It's some likes the yeller-core, and some likes the red. And it's some says "The Little Californy" is the best; But the sweetest slice of all I ever wedged in my head, Is the old "Edingburg Mounting-sprout," of the west
You don't want no punkins nigh your wortermelon vines— 'Cause, some-way-another, they'll spile your melons, shore;— I've seed 'em taste like punkins, from the core to the rines, Which may be a fact you have heerd of before
But your melons that's raised right and 'tended to with care, You can walk around amongst 'em with a parent's pride and joy, And thump 'em on the heads with as fatherly a air As ef each one of them was your little girl er boy.
I joy in my hart jest to hear that rippin' sound When you split one down the back and jolt the halves in two, And the friends you love the best is gethered all around— And you says unto your sweethart, "Oh, here's the core fer you!"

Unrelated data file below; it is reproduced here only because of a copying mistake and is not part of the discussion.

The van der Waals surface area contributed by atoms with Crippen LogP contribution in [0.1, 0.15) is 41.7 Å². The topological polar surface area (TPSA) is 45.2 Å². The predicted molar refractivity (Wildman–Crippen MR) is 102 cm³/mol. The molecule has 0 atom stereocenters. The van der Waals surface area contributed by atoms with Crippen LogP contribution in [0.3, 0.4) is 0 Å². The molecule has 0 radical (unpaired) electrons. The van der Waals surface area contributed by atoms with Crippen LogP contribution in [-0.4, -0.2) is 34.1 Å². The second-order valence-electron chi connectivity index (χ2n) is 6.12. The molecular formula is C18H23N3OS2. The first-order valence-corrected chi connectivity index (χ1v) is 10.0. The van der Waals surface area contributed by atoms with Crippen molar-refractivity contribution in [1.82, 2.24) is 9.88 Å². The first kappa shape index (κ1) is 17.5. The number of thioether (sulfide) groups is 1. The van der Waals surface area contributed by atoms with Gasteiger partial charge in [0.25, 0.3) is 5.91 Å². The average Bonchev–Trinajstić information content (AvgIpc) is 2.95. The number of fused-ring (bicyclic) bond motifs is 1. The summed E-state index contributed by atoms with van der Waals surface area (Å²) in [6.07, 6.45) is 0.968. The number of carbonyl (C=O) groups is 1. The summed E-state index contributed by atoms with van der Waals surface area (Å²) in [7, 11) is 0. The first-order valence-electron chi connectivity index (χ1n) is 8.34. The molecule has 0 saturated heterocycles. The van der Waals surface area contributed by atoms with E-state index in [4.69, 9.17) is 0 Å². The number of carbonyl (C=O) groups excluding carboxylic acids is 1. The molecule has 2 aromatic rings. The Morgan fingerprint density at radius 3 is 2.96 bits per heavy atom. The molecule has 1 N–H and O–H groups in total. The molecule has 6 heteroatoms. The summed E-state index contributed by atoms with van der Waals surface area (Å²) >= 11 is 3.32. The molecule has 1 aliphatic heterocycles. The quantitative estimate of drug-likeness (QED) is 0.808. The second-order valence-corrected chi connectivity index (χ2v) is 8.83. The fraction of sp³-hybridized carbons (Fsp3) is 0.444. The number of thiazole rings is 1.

And I like to slice 'em up in big pieces fer 'em all, Espeshally the childern, and watch theyr high delight As one by one the rines with theyr pink notches falls, And they holler fer some more, with unquenched appetite.
Boys takes to it natchurl, and I like to see 'em eat— A slice of wortermelon's like a frenchharp in theyr hands, And when they "saw" it through theyr mouth sich music can't be beat— 'Cause it's music both the sperit and the stummick understands.
Oh, they's more in wortermelons than the purty-colored meat, And the overflowin' sweetness of the worter squshed betwixt
The up'ard and the down'ard motions of a feller's teeth, And it's the taste of ripe old age and juicy childhood mixed.